You Were Not Born to Suffer by Blake Bauer
Though we may not have used drugs and alcohol to numb ourselves to the pain of childhood traumas, as Blake Bauer did, I suspect that most of us still suffer in one form or another from those unhealed wounds. They sap our life force and keep us from loving ourselves and rejoicing in life.
Having been thorough his own private hell, Bauer speaks with authenticity, passion and wisdom. The wisdom is at once simple and profound – indeed I have the feeling that the most profound lessons are also the most simple. His message, and in fact our soul’s message, is that our task in this lifetime is to master loving ourselves unconditionally so that we can “1) fulfill our life’s purpose and 2) bring genuine peace love and happiness into this world.”
The trick of course is how do we love ourselves unconditionally, and what in fact does that mean. Love is a word with so much baggage that we tend not to feel comfortable applying it to ourselves. The author gives us a very useful empirical definition based on the choices we make. “When we make a conscious choice we make a choice based on love: love for ourselves, love for others, love for our planet. When we make an unconscious choice we make a reactive choice based on fear: fear of survival, fear of pain, fear of losing control, fear of losing love, or fear of losing our sense of self or who we think we are.” That’s it, love versus fear – simple, profound, and in my view it stands up to the test of contemplation.
The information in this book feels pure. I don’t know how else to describe it. We human beings have such a talent for complicating our lives. It’s almost like we seek suffering. The illumination that Blake Bauer offers on this subject is that this is not the way it was meant to be. We were not born to suffer. We were meant to be joyous, creator beings and the magic sauce is disarmingly simple – simply to love ourselves. Why is that so important? Because if you can’t love yourself you can’t really love another with integrity. Why do we have so much trouble loving ourselves? It’s almost as if our whole educational and religious upbringing makes that notion somehow unacceptable. You’re not supposed to be selfish or egotistical. As Blake points out however that act of loving one’s self is the source and wellspring of our joy and creativity and indeed of our health and happiness. And it’s not that difficult. It’s a simple as making a conscious choice. In this case conscious means awake and aware that we have a choice, and can choose our own good. The other side of that coin is a reaction based on fear of consequences. So it’s either positive choice based on love or desire for our greater good, or avoidance and choices based on fear of consequences. Pretty simple and yet oh so profound.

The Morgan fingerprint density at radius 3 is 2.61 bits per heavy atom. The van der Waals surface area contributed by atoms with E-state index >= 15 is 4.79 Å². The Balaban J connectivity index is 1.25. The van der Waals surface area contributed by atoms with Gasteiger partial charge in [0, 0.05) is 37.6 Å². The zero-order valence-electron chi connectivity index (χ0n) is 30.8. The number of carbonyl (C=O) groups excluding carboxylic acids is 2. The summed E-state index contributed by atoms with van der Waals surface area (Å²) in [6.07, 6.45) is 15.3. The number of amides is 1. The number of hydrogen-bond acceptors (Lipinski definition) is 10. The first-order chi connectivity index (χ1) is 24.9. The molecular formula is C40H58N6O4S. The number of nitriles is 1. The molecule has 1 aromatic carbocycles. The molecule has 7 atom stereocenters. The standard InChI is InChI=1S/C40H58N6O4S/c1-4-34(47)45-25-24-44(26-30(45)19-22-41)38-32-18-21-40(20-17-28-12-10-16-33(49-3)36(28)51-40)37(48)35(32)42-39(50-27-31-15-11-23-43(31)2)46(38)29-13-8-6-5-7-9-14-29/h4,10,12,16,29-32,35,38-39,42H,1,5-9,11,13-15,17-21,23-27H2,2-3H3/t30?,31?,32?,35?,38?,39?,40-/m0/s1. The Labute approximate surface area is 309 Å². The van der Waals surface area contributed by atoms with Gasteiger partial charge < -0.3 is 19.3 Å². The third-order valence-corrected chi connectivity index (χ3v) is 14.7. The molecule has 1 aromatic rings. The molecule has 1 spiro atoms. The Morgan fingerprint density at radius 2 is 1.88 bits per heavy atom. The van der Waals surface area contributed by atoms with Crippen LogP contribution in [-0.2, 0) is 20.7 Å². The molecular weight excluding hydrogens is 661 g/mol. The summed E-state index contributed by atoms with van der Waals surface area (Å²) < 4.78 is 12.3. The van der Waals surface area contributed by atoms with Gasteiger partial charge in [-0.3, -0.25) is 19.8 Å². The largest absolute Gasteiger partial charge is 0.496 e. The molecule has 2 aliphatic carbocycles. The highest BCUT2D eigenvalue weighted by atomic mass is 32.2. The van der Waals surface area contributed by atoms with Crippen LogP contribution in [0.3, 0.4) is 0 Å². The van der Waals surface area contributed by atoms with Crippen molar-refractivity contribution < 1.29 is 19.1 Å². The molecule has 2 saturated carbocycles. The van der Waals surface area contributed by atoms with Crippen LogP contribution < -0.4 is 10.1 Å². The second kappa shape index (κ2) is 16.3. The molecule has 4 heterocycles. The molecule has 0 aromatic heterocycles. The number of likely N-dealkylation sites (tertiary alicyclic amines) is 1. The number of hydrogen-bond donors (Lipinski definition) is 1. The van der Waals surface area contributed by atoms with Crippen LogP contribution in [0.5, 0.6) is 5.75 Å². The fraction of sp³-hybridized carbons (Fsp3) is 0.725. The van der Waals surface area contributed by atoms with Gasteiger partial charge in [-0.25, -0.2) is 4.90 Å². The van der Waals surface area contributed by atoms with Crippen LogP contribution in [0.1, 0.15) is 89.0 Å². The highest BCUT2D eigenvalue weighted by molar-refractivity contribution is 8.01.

In his enthusiasm to get his point across the author tends to repeat his themes in different ways in different contexts, so if you are well versed in the material, you might find it repetitive. I find however that even messages that we have heard over and over about self-love and empowerment are too often not internalized, and thus benefit from repetition.
This is a wonderfully optimistic book particularly coming as it does at a time in human history when we feel increasingly powerless to control the world around us. When we realize that the secret is actually controlling our reaction to the world around us, and controlling our choices – the small choices that we make in our daily lives, we vastly improve our chances of fulfillment and living in peace with ourselves and the world.